Degassing and pumice formation experiments

Although we have demonstrated that nanolites can form in response to undercooling by a simple drop in temperature, in the case of an ascending magma, undercooling is more likely to be related to degassing and the resultant increase in the liquidus temperature. Related to this, it has been suggested (30) (and references therein) that nanolites play a role in the heterogeneous nucleation of bubbles with important implications for the dynamics of volcanic eruptions and their style. In particular, the formation of nanolites can induce the nucleation of bubbles and cause them to remain coupled to the rising magma. Such distinctive vesicle patterns could be used to fingerprint the influence of syn-eruptive nanolite formation (50), even if the nanolites are transient and subsequently reabsorbed or “ripened” to give microlites. The in situ XRD techniques used in this study are difficult to adapt to a pressurized system that would allow controlled undercooling by degassing. We therefore explored this mechanism by using a hydrous version of the same Mt. Etna melt and combining a DSC-TGA with TEM and Raman spectroscopy analyses.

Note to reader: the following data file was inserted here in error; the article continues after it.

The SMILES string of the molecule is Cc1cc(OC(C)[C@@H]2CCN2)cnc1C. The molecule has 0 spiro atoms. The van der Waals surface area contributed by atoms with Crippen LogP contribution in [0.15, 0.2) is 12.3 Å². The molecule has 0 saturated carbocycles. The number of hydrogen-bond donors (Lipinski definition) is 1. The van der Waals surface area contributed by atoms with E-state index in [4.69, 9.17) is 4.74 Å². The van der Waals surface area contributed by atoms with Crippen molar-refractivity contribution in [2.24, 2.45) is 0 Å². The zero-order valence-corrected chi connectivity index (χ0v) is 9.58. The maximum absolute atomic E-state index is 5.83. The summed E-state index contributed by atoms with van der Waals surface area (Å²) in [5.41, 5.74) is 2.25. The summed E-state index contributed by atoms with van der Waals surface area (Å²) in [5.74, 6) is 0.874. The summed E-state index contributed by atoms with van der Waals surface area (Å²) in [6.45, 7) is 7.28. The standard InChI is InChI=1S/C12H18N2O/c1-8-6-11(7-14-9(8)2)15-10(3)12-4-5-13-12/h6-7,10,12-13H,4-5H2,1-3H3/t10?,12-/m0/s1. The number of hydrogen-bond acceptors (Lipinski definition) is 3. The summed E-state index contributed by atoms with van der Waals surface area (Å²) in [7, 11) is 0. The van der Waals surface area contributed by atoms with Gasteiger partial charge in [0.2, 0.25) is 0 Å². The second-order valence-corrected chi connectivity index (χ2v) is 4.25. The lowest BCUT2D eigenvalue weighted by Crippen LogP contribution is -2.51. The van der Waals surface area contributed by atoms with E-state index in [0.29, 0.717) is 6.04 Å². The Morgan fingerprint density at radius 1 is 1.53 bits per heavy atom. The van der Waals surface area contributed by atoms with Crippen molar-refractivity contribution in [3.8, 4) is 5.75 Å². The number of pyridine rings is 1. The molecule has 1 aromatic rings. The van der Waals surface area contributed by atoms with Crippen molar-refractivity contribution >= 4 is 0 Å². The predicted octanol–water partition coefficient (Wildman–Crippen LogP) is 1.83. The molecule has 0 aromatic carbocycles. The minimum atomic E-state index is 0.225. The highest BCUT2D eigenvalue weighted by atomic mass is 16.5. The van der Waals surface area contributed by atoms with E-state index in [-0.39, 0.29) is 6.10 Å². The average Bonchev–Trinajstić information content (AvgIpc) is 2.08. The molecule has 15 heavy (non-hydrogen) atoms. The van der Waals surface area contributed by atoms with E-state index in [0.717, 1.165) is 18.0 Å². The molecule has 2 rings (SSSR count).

In experiment 1, we subjected a hydrous glass [H2O = 1.48 wt % (47)] to a constant heating of 30 K min−1 in a controlled atmosphere (N2) to avoid the oxidation of the iron dissolved in the melt. During heating, we observed (Fig. 5A) the onset of the glass transition region at 516°C, which indicated the beginning of the transition from glassy to liquid state of our sample. Subsequently, at 590°C, we observed a weak exothermic event that we associated with the incipient formation of nanolites (see experiment 2). Following this exothermic event, a more important new exothermic event appeared at 633°C, which we associate with the growth and possibly agglomeration of nanolites. This event was followed by a vigorous endothermic event and a rapid loss of weight from the sample. The endothermic event marked the melt degassing and basaltic pumice formation (Fig. 5, A and B, and fig. S8, A and B).

Fig. 5 Nanolite and pumice formation.

(A) Simultaneous thermal analysis (STA) showing the heat flow (red) and weight loss (blue) during heating of a nanolite- and bubble-free Mt. Etna hydrous (H2O = 1.48 wt %) glass (experiment 1). The different thermal events are reported together with the onset of degassing that led to pumice formation in (B). (B) Picture of the recovered sample after STA measurement in (A). Note the considerable increase in the sample volume due to the development of a very high porosity. Before the measurement, the sample was a doubly polished dense nanolite- and bubble-free glass measuring 3 mm by 3 mm by 2 mm. Photo credit: Danilo Di Genova. (C) High-angle annular dark-field (HAADF)–STEM image of the pumice in (B). The rectangle shows the investigated area in (D) and (E) with STEM-EDS that suggests nanolites are Fe rich (E). (F) HAADF-STEM and (G) STEM-EDS images of the STA experiment 2 (stopped at 620°C). Note that the number density of nanolites is lower and their size is smaller than in (C).